De Vries also identifies an important difference between Irigaray and Kierkegaard. Whereas Irigaray begins with an ontology of sexuate difference, Kierkegaard begins with individual subjectivity. Becoming a self in Irigaray's ontology is to respond to two fundamental rhythms or principles at work in the cosmos—two instances of the human: male and female. In Kierkegaard, separation is the result of an existential, epistemological, God-defined gap. De Vries notes that for Irigaray, the universal represents a denial of the two, whereas for Kierkegaard, the singularity of Christ as the one prototype entails one account of sexuality for both men and women. Yet De Vries does not believe that this basis precludes the development of a Kierkegaardian theory of sexual difference. De Vries argues that in Kierkegaard's account, men and women acknowledge their nature as becoming communicative in ways that affirm the dynamic nature of the self, the subjective distance between persons, and the secret relationship between each individual and God. In this ethics of sexual difference, patterns of communication that lead to possession, appropriation, and domination are broken as subjects encounter each other as for the first time. De Vries argues that this ethics of sexual difference is based on an ontology of human subjectivity, rather than sexual difference, or the irreducibility of women and men to one another. De Vries concludes that "Irigarayan indirection can be embraced within, or constitutes part of, a Kierkegaardian ethics of sexual difference" (207). Thus, Irigaray's theory of sexual difference is taken up into a Kierkegaardian and also theologically informed theory of sexual difference as developed by De Vries himself. This is perhaps where, as a feminist philosopher, I am most concerned by De Vries's project. My concern is that Irigaray's insistence on a strong ontology of sexual difference is in danger of becoming lost in De Vries's theologically informed account of sexual difference that threatens to elide Irigaray. One of the most important gifts of Irigaray's work is that she insists on the centrality of transcendence in the encounter between men and women. For Irigaray, woman is essentially a mystery to man, and man to woman. This mystery is evidenced in the way that Irigaray describes communication between men and women in words and phrases that make possible an encounter in difference: "I hail you; I praise you; I thank you; I celebrate you; I ask you; I bless you; I offer you" (cited in De Vries, 205). As De Vries notes, the "secret vector" here would always be "Who are you?" It is a quality that De Vries notes comes "close at times to the quality of prayer" (Graham Ward cited in De Vries, 205). Prayer, in this sense, opens up to the divine, to the possibility of completely unexpected communication from the other—an encounter that contains the possibility of a radical challenge to my existing knowledge of the other person/the divine. It is this mystery that means wonder is at the basis of communication. Something similar to this sense of wonder is present in Kierkegaard's understanding of the communication between individuals and God. Kierkegaard's own attack on Christendom's appropriation of Christ occurs precisely because he believed Christendom had emptied the wonder and possibility for new creation, or fecundity, out of any notion of a relationship with the divine. Christendom had come to treat Christ as Judge William treated his wife: an occasion for self-transcendence that left the individual trapped in their own self-delusion and the other person, Christ, trapped in an enclosing reserve of secret sorrow. God weeps in secret sorrow, as Judge William's wife might weep, were her subjectivity not so completely effaced from his thoughts and his writings. In Kierkegaard's account, both God and the Judge's wife remain unloved, despite the claims of devotion by their respective lovers. By extension, both the Church and Judge William lack the sense of mystery and transcendence that infuses Irigaray's account of sexuate difference as the basis of love.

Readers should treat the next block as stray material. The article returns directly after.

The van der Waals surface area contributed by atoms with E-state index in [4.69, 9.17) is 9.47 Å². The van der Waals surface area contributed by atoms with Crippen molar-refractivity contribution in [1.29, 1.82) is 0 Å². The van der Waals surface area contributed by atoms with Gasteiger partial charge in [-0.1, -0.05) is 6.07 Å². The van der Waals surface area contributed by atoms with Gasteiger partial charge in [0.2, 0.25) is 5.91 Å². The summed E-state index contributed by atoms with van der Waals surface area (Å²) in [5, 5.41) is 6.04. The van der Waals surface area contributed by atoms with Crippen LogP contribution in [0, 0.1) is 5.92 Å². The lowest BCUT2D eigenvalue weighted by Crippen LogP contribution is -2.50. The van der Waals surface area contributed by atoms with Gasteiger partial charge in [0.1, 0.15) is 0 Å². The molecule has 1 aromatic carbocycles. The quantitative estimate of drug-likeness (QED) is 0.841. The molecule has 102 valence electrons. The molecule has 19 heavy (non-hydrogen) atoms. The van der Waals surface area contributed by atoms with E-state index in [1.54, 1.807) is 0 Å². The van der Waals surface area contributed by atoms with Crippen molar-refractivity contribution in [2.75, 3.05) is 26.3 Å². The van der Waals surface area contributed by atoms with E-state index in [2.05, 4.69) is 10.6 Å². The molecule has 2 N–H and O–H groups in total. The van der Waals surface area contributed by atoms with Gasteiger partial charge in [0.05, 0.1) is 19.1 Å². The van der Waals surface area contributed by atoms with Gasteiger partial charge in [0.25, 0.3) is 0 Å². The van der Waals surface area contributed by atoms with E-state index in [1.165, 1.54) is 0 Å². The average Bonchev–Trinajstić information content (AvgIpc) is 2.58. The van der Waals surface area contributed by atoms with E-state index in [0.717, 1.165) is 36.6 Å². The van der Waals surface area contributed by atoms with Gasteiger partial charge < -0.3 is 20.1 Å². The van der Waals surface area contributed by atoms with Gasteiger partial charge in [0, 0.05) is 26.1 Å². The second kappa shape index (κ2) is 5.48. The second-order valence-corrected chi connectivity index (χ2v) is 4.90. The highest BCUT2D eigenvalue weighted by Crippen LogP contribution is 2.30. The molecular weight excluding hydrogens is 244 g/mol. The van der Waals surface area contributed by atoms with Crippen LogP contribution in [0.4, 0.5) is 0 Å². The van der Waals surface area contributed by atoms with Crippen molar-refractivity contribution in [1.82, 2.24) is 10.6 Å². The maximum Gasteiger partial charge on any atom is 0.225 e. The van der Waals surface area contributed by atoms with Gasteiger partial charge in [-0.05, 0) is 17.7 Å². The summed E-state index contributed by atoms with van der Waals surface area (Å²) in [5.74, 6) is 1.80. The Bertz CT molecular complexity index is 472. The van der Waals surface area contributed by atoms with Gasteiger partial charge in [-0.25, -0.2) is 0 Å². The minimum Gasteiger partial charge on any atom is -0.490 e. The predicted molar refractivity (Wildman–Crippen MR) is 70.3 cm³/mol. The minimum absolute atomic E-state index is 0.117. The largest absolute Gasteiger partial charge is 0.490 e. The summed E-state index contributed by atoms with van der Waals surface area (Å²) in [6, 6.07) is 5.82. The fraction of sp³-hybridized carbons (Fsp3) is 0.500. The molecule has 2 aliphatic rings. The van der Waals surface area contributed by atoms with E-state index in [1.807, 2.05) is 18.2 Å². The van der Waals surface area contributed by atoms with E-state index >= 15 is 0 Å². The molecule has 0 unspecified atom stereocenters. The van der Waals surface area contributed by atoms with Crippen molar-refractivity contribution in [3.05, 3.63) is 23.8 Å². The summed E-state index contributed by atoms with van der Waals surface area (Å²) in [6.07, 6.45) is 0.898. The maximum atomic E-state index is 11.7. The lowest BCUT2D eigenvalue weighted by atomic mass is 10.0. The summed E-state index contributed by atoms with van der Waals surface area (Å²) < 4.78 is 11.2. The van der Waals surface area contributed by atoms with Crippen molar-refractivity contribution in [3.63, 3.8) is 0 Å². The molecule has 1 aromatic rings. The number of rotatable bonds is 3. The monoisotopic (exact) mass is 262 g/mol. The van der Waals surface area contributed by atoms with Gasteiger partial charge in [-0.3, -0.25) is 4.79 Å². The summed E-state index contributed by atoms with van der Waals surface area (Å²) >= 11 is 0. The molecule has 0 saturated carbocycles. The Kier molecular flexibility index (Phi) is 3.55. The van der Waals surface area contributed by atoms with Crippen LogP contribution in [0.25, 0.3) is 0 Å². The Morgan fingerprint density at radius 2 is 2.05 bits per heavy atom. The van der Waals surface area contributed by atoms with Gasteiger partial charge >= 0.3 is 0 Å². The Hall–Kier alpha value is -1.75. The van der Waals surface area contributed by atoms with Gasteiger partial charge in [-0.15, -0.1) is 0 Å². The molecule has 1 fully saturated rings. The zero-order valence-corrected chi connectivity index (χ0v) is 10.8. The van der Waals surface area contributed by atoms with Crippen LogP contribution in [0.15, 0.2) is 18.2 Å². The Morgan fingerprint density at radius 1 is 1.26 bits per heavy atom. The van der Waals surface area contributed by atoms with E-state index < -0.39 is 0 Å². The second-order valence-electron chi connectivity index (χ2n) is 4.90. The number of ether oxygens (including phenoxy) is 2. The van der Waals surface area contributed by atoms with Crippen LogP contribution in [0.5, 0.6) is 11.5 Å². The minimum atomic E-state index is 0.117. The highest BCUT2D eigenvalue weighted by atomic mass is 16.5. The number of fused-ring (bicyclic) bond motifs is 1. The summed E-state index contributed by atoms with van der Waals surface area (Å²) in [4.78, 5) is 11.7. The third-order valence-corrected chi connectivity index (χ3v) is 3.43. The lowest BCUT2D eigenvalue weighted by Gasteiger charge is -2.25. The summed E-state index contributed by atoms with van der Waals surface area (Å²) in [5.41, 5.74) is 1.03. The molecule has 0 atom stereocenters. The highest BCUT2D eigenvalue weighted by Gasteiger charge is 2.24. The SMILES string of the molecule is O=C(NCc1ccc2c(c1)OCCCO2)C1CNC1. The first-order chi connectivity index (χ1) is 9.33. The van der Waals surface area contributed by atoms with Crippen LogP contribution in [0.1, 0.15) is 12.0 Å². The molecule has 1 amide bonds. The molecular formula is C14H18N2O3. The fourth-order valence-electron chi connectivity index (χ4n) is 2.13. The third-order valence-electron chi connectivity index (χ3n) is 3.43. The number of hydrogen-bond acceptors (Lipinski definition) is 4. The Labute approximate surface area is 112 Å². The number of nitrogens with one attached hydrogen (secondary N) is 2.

Although De Vries argues that Kierkegaard himself places the self "under the constraint and discipline of a theological framework in which Jesus Christ is the one who fulfills the law and embodies love" (165), I would suggest that Kierkegaard's writing never simply presumes a theological framework. Rather, his mode of communication, as De Vries recognizes, is in the mode of "how," of plea, address, persuasion, exhortation. It is closer to Irigiray's idea of "love to you"—a plea to the other person, of addressing the other person as though the agapeistic or self-giving love is precisely the new and good news that has never been heard before. It is to ask, with Irigaray, "who are you?" and to understand that this question is the basis of respect, of recognizing both the otherness of God and our neighbor, neither of whom can be reduced to our property. It is asking the question—who are you?—that is the basis of love in both Kierkegaard and Irigaray. The mystery and wonder of love in both Irigaray's and Kierkegaard's writing threatens to disappear in De Vries's analysis at the point where the certainty of faith in Christ takes over.